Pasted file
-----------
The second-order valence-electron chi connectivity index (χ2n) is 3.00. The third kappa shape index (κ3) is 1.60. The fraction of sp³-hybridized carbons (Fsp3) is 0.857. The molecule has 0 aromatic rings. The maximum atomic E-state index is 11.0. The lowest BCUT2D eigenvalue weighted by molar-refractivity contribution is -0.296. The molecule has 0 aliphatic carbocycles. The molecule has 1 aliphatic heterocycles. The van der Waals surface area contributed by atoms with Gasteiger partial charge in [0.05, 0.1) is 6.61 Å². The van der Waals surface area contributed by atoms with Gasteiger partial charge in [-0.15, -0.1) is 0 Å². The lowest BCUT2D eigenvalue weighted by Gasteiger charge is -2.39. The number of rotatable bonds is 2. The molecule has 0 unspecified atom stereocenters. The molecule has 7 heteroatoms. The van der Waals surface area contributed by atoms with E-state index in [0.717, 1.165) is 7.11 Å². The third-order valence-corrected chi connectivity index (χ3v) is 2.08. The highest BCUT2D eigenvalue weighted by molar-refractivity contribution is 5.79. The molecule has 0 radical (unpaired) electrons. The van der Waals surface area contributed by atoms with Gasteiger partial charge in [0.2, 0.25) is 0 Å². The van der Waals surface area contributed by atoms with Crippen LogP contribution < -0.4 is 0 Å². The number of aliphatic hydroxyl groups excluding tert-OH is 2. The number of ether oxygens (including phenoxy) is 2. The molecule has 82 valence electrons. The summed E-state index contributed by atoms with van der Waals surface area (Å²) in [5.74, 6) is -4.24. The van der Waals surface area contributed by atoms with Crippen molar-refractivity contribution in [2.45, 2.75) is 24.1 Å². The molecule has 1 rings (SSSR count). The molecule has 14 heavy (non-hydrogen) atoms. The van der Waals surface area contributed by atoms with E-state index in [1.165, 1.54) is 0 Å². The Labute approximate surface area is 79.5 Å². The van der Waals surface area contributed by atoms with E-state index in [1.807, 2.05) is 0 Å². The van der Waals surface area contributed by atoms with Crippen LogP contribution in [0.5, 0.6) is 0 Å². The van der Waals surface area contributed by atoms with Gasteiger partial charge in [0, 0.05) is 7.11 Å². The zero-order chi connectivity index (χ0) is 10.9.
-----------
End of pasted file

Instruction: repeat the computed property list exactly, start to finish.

The second-order valence-electron chi connectivity index (χ2n) is 3.00. The third kappa shape index (κ3) is 1.60. The fraction of sp³-hybridized carbons (Fsp3) is 0.857. The molecule has 0 aromatic rings. The maximum atomic E-state index is 11.0. The lowest BCUT2D eigenvalue weighted by molar-refractivity contribution is -0.296. The molecule has 0 aliphatic carbocycles. The molecule has 1 aliphatic heterocycles. The van der Waals surface area contributed by atoms with Gasteiger partial charge in [0.05, 0.1) is 6.61 Å². The van der Waals surface area contributed by atoms with Gasteiger partial charge in [-0.15, -0.1) is 0 Å². The lowest BCUT2D eigenvalue weighted by Gasteiger charge is -2.39. The number of rotatable bonds is 2. The molecule has 0 unspecified atom stereocenters. The molecule has 7 heteroatoms. The van der Waals surface area contributed by atoms with E-state index in [0.717, 1.165) is 7.11 Å². The third-order valence-corrected chi connectivity index (χ3v) is 2.08. The highest BCUT2D eigenvalue weighted by molar-refractivity contribution is 5.79. The molecule has 0 radical (unpaired) electrons. The van der Waals surface area contributed by atoms with Gasteiger partial charge in [0.2, 0.25) is 0 Å². The van der Waals surface area contributed by atoms with Crippen LogP contribution < -0.4 is 0 Å². The number of aliphatic hydroxyl groups excluding tert-OH is 2. The number of ether oxygens (including phenoxy) is 2. The molecule has 82 valence electrons. The summed E-state index contributed by atoms with van der Waals surface area (Å²) in [5.74, 6) is -4.24. The van der Waals surface area contributed by atoms with Crippen molar-refractivity contribution in [2.45, 2.75) is 24.1 Å². The molecule has 1 rings (SSSR count). The molecule has 14 heavy (non-hydrogen) atoms. The van der Waals surface area contributed by atoms with E-state index in [1.165, 1.54) is 0 Å². The Labute approximate surface area is 79.5 Å². The van der Waals surface area contributed by atoms with E-state index in [1.807, 2.05) is 0 Å². The van der Waals surface area contributed by atoms with Crippen LogP contribution in [0.5, 0.6) is 0 Å². The van der Waals surface area contributed by atoms with Gasteiger partial charge in [0, 0.05) is 7.11 Å². The zero-order chi connectivity index (χ0) is 10.9.